As a practical matter, the exact bedding process largely depends on the type of brake pad, but essentially, the process of bedding in new brake pads involves forcing the surfaces of the brake pads and brake rotors to conform to each other. More importantly, though, this process must allow for a gradual deposition of some of the brake pads’ friction material onto the surface of the brake rotors. While normal braking continually removes and replaces this film of the friction material on the brake rotors, the presence of such a film is essential for the efficient operation of organic and semi-metallic brake pads.
Thus, in general terms, bedding in new brake pads involves applying the brakes several times at low road speeds, but crucially, at intervals that are long enough to allow the brakes to cool down between brake applications. As stated elsewhere, the recommended number of brake applications and the intervals between them largely depend on the type of brake pad installed, so we highly recommend that you research the correct bedding-in procedure for the type and brand of brake pads you are planning on installing before you place the vehicle back into service.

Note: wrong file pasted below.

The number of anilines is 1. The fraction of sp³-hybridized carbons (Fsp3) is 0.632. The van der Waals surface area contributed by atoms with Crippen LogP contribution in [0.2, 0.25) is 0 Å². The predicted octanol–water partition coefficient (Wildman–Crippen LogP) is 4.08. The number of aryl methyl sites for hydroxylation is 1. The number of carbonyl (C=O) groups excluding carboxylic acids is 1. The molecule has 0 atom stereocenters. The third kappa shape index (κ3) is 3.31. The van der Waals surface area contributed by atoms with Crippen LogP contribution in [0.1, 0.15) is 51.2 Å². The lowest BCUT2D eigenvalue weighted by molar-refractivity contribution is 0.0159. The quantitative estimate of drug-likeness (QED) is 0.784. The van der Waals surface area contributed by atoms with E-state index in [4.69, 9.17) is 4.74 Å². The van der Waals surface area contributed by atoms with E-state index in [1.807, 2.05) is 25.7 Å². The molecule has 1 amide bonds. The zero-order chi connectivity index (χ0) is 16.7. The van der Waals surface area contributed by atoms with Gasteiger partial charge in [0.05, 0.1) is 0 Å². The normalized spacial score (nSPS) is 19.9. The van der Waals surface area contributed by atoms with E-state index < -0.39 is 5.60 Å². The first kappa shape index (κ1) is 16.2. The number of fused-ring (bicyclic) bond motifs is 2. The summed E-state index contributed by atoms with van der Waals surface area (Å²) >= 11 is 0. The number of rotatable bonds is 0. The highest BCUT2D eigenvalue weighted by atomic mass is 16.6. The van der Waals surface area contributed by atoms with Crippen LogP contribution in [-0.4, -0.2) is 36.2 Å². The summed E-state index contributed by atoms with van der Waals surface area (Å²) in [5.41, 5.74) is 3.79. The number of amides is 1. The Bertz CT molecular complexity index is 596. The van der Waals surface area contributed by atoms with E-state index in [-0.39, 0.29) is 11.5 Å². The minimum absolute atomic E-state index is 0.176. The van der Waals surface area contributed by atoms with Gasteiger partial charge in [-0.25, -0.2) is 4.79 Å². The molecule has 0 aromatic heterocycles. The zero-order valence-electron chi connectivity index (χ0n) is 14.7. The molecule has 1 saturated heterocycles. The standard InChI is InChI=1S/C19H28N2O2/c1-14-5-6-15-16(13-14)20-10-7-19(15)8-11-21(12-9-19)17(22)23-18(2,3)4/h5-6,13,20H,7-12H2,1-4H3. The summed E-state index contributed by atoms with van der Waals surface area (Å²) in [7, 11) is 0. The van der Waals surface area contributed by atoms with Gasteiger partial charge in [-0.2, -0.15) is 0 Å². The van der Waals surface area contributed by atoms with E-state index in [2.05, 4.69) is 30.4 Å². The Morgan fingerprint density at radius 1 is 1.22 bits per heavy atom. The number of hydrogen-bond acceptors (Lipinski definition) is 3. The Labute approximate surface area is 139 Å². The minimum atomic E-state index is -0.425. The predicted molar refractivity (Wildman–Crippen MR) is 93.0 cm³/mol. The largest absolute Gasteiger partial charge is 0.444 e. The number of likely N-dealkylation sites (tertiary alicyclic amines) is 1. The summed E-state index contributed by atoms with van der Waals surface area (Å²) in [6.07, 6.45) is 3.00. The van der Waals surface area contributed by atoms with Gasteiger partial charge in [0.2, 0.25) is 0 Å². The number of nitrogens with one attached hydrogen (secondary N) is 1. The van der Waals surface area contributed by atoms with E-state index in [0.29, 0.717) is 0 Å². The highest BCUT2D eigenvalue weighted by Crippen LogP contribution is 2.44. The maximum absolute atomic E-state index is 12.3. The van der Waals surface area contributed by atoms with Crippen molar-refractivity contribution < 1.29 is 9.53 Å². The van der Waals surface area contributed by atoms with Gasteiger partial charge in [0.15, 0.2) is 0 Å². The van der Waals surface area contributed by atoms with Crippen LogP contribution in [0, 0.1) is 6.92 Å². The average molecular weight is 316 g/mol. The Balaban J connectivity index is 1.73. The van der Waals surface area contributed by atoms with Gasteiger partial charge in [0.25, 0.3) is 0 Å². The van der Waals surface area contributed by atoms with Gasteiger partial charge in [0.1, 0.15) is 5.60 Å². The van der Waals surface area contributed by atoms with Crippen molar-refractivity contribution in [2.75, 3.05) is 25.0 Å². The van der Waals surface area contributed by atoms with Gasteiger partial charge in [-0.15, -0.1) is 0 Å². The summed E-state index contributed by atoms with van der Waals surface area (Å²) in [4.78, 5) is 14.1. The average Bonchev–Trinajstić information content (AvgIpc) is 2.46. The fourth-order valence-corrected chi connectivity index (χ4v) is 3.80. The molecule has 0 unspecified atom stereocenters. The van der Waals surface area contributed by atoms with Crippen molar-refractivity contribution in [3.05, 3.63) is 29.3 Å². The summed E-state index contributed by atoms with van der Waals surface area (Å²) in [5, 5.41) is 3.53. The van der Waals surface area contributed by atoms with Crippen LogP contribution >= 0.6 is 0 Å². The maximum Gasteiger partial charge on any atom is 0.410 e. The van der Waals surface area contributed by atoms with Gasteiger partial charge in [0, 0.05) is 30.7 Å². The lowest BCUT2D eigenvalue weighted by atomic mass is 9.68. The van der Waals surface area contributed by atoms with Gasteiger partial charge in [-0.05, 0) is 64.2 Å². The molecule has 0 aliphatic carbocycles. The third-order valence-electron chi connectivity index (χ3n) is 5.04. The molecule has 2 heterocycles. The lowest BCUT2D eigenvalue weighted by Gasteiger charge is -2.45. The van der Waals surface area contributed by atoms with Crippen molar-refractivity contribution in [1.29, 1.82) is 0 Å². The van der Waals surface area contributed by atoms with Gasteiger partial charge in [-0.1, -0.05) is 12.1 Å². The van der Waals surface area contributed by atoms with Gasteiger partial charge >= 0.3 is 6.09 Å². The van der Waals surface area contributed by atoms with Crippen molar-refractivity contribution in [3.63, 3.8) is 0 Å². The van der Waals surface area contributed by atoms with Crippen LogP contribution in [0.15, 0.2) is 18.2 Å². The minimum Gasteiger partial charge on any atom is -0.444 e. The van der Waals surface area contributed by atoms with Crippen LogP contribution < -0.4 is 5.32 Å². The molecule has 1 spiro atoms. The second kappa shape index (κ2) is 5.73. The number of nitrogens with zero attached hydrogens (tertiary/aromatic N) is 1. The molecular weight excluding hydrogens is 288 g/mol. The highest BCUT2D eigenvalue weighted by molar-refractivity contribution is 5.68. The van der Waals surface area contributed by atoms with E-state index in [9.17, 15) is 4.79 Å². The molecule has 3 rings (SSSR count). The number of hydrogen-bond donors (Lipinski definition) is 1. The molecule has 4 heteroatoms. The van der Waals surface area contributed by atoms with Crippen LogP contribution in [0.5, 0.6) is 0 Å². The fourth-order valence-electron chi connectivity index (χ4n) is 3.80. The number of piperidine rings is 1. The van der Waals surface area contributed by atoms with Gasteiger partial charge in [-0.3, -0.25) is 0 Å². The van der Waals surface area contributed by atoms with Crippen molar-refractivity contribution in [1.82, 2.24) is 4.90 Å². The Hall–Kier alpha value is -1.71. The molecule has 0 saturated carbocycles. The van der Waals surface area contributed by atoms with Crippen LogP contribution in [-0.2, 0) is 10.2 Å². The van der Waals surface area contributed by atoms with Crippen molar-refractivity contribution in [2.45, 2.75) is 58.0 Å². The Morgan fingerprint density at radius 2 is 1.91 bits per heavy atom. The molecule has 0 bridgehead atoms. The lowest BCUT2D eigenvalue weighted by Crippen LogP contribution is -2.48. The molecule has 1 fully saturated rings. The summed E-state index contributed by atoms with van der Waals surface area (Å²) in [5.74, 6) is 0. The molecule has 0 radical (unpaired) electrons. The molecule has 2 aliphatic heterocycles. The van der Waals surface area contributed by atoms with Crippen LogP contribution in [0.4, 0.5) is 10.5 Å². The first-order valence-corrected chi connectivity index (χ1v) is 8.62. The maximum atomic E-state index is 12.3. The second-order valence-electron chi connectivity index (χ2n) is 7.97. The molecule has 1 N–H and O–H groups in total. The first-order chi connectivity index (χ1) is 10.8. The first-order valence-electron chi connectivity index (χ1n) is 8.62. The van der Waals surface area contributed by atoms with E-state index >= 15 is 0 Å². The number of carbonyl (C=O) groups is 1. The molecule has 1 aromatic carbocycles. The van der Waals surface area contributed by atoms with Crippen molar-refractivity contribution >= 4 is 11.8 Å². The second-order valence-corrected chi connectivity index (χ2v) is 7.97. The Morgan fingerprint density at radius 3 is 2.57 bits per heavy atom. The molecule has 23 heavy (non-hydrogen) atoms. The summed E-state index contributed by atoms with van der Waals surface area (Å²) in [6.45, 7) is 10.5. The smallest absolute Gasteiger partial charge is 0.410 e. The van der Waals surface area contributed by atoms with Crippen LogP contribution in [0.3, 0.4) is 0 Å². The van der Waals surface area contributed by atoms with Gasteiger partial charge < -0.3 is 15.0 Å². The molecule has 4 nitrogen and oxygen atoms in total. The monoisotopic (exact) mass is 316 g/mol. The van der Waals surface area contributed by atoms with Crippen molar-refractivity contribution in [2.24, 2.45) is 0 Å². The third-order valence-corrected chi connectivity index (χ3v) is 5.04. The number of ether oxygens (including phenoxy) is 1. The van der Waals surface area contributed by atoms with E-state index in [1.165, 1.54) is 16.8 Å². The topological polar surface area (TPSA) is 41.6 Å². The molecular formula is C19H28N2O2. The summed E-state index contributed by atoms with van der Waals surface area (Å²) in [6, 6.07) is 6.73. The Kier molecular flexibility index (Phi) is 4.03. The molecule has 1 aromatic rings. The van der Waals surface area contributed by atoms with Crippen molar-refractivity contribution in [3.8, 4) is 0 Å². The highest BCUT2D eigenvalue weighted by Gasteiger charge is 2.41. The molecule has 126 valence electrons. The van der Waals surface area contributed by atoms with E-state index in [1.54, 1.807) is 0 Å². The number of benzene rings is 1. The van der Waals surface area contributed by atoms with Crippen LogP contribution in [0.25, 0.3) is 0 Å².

Failing to get this critically important procedure right could not only destroy the new pads and rotors but also cause sudden and unexpected brake failure when you need the brakes to work as expected.
Abusing the brakes
Brake system abuse can take several forms, but perhaps the most common forms of brake abuse are a) towing trailers or carrying loads that exceed the vehicles’ towing or load capacity, and b) keeping the brakes engaged for extended periods when going downhill.
While it could be argued that brakes are supposed to get hot, brake temperatures that exceed the maximum thresholds recommended by brake pad manufacturers cause some ingredients in the friction material formulation to degrade, evaporate, or even separate out of the friction material matrix.
Although the degree of damage that severely overheated brake pads suffer depends on both the brake fiction material formulation and the degree of overheating, it is worth bearing in mind that all the ingredients in any friction material formulation depend on each other being present in an un-degraded state for the friction material to work as expected.
If the brake pads overheat to the point where say, some binding materials in the matrix evaporate, the friction material could become brittle, or delaminate from the steel backing plate, both of which conditions could potentially cause the brake pads to fail catastrophically. We could list other examples, but the point is that brake pads always suffer some form of damage or degradation when they overheat, although the type of damage or degree of degradation is not always visible or detectable just by looking at the brake pads.
Therefore, we strongly recommend that you replace both the brake pads and the brake rotors when you suspect that the brakes may have overheated to avoid a sudden and unexpected failure of the brakes to work as expected.